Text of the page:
Dillon Massey ‘15
People often ask how research is considered civic-engagement, and I often reply that civic-based research and other types of indirect service provide basis and support for direct engagement. As a Bonner, my involvement in civic engagement and service learning has been characterized by research. Specifically, my research has taken me to the Southside of Richmond, where I analyzed the growth of the Latino population in the city and the changing demography of the city with the Office of Multicultural Affairs; it has taken me to the US Embassy in Lima and the Southeastern Amazon in the Madre de Dios region of Peru. Put differently, civic engagement has given me the basis to serve both domestically and internationally, with the common theme being geospatial tools and geovisualization.
At the US Embassy in Lima, I worked for the United States Agency for International Development’s South American Regional Environment office, which houses the Initiative for the Conservation of the Andean Amazon (ICAA). ICAA is aimed at strengthening and increasing conservation efforts in the Andean Amazon biome in Colombia, Ecuador, Peru, and formerly Bolivia (due to USAID’s expulsion on May 1, 2013 by Evo Morales). My role in this office was to coordinate GIS efforts for USAID’s portion of ICAA. In particular, I was charged with designing a way to manage, accept and acquire data, as well as with visualizing data on USAID’s ArcGIS Online Pilot. While on the surface, this does not present as a project working towards the solution of a social issue or as civic engagement in any way, I was met with many challenges, having framed my work, academically and civically, through the lenses of the power of maps, the politics of maps, and participative GIS.
I worked with the power dynamics between a powerful government titan—USAID and NGO’s, local organizations, as well as indigenous communities in the Amazon. By mapping the Amazon, in some ways, the US is making claims of ownership. Mapping creates a story, it paints a specific picture that the cartographer intends to depict; maps are powerful tools. Maps have to be practices; maps are never simply a map, they are a process of mappings. Through cartography, territories are delineated, created, and altered. The capacity to create boundaries, in an almost imperial manner, is powerful. Places are created through mapping, though there still exists erasures, silences, and a distortion of reality in maps.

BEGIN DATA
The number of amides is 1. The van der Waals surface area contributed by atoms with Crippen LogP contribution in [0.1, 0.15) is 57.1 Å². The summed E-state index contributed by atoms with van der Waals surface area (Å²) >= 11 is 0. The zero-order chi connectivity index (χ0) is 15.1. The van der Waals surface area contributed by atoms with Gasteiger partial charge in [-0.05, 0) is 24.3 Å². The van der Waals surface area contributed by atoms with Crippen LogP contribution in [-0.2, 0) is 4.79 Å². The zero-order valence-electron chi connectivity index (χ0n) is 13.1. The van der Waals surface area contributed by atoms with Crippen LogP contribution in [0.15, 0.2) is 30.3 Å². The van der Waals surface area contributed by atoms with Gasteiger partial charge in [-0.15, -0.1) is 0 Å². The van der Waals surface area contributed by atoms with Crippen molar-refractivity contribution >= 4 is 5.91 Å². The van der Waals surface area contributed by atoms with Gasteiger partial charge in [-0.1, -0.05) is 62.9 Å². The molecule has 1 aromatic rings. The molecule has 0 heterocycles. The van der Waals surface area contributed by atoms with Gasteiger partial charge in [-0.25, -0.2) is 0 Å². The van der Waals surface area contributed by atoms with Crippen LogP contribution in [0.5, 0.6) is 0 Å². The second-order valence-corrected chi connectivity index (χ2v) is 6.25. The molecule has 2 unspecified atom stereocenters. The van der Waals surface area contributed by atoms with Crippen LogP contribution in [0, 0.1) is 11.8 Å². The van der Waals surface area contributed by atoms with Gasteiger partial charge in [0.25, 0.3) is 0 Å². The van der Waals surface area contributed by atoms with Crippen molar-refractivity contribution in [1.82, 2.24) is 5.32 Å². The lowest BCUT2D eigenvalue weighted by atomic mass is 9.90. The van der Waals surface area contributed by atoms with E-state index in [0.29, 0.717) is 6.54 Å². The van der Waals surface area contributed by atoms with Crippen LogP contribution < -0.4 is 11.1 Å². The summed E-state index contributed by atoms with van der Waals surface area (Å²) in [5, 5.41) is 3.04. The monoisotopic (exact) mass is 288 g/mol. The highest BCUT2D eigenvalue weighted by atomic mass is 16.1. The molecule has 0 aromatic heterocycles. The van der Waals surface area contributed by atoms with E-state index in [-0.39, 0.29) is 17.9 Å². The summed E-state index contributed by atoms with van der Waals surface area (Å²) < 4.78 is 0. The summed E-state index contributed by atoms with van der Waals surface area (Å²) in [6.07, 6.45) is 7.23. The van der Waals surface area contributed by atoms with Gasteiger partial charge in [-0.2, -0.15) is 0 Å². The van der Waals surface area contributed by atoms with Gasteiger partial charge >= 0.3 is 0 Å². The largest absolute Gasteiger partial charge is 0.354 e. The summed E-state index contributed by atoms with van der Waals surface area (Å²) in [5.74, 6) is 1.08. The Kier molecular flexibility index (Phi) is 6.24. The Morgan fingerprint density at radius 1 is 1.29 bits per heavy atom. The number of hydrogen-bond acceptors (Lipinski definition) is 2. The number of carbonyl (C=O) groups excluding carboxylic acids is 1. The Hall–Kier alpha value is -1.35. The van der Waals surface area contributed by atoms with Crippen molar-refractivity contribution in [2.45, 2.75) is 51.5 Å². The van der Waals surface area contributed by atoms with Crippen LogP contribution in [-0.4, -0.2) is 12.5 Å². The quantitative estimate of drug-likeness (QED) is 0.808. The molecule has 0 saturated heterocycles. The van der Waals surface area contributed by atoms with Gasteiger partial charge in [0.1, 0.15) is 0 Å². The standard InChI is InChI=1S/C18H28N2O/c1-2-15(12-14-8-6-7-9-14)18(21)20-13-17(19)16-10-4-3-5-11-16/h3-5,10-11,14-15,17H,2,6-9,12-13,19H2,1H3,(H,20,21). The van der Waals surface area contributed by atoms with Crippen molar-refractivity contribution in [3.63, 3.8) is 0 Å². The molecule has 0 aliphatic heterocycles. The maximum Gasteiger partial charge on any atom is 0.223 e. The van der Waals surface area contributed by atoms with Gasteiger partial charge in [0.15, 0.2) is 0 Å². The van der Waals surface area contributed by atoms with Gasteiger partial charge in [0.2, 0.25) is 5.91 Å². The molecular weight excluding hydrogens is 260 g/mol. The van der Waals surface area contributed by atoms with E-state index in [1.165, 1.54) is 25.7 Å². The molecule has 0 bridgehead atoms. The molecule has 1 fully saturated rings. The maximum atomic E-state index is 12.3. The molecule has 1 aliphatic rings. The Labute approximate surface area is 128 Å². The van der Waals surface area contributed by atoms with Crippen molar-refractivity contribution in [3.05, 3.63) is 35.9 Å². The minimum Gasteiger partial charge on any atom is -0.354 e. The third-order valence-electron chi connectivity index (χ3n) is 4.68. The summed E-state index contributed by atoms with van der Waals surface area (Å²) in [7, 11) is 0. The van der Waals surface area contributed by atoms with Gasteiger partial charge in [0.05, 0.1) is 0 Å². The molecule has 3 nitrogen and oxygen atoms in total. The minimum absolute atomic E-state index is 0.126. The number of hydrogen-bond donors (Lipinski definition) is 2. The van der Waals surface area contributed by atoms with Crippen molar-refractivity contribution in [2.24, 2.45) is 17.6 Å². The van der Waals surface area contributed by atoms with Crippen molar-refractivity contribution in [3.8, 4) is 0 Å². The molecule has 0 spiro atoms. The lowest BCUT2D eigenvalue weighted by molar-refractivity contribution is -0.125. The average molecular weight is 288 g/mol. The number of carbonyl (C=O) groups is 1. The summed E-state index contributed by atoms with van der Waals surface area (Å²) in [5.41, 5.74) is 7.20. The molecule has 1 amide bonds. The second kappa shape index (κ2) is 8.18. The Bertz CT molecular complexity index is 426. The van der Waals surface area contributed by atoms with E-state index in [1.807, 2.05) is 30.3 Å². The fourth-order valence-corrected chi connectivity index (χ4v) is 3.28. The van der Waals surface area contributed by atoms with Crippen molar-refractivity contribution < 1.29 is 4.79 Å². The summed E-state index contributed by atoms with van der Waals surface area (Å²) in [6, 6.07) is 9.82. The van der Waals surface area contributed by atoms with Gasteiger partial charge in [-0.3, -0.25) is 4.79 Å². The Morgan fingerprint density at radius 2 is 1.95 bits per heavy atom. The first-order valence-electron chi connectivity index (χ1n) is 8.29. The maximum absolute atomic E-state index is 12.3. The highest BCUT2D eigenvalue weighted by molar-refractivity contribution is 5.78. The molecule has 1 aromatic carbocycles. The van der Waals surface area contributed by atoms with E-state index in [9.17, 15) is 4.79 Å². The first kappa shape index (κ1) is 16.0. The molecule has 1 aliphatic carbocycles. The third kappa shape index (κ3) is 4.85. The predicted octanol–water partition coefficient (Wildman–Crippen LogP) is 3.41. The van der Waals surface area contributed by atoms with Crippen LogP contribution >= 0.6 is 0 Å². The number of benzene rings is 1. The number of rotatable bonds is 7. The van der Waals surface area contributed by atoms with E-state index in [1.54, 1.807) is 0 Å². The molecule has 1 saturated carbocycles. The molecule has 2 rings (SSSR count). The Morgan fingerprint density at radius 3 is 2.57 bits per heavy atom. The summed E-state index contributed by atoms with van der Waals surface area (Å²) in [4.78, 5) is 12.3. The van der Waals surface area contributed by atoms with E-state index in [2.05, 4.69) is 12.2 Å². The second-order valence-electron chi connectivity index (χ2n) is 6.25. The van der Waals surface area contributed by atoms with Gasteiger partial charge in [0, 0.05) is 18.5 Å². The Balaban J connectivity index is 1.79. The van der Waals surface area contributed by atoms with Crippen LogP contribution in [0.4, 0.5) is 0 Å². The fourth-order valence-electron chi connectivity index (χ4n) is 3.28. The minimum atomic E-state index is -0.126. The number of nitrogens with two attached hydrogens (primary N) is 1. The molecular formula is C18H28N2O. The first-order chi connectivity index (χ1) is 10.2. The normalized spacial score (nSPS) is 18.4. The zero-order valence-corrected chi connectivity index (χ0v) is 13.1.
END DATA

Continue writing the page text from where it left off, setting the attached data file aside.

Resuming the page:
Relationships of power, control, and spatiality are made explicit through the politics of maps. These relationships stem from the root of politics—the influence over people, the organized control of an audience, and power. One map can illustrate power through an area or people’s ability to be mapped, through mapping cartographers and their superiors that can extend control over such areas or people, and through the spatial distribution and other geospatial aspects of an area.
Through analyzing the mapping involved with environmental conservation and indigenous territories and rights, I have found there to be a strong political aspect. The efficacy of such maps is often dependent upon their ability to embody the areas they represent. This may include the embodiment of the traditions and customs associated with an indigenous territory or the biodiversity of a natural area. The politics of mapping indigenous territories, specifically, brings about questions of empowerment, effects on the communities, and government interests, much like the work I have been involved in with Dr. John Moeser, through his Unpacking the Census work.
As a young man, with USAID being my first experience working in the role of a GIS technician and analyst, I had to be mindful and critical of the work that I was doing. I was constantly assessing if the work I was doing was aligned with the ideas of civic engagement. In an almost purely technical position, it was difficult to ensure that I understood my work through a critical cartography lens and through a lens of civic-based engagement and learning.
Whether domestic or international, the importance of technical research in securing a platform and basis for the solution of social issues and forward movement in civic engagement is paramount.